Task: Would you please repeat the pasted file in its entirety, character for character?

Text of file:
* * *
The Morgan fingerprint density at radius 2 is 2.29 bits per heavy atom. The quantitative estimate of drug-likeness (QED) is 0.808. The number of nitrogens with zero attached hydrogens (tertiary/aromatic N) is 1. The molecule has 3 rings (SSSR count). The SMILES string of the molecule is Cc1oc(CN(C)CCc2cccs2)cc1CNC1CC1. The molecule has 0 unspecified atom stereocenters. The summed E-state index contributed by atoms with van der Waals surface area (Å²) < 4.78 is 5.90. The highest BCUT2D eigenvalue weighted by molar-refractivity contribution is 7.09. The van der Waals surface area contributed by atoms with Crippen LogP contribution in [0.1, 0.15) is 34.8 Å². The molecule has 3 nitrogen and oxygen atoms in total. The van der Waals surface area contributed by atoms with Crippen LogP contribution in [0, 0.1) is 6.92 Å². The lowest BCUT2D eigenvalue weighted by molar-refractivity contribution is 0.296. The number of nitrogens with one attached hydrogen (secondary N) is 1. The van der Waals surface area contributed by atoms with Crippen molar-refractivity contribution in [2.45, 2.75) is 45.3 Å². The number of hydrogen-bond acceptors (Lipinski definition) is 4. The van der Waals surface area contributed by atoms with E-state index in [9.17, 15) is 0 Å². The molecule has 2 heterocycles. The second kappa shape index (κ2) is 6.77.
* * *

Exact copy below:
The Morgan fingerprint density at radius 2 is 2.29 bits per heavy atom. The quantitative estimate of drug-likeness (QED) is 0.808. The number of nitrogens with zero attached hydrogens (tertiary/aromatic N) is 1. The molecule has 3 rings (SSSR count). The SMILES string of the molecule is Cc1oc(CN(C)CCc2cccs2)cc1CNC1CC1. The molecule has 0 unspecified atom stereocenters. The summed E-state index contributed by atoms with van der Waals surface area (Å²) < 4.78 is 5.90. The highest BCUT2D eigenvalue weighted by molar-refractivity contribution is 7.09. The van der Waals surface area contributed by atoms with Crippen LogP contribution in [0.1, 0.15) is 34.8 Å². The molecule has 3 nitrogen and oxygen atoms in total. The van der Waals surface area contributed by atoms with Crippen LogP contribution in [0, 0.1) is 6.92 Å². The lowest BCUT2D eigenvalue weighted by molar-refractivity contribution is 0.296. The number of nitrogens with one attached hydrogen (secondary N) is 1. The van der Waals surface area contributed by atoms with Crippen molar-refractivity contribution in [2.45, 2.75) is 45.3 Å². The number of hydrogen-bond acceptors (Lipinski definition) is 4. The van der Waals surface area contributed by atoms with E-state index in [9.17, 15) is 0 Å². The molecule has 2 heterocycles. The second kappa shape index (κ2) is 6.77.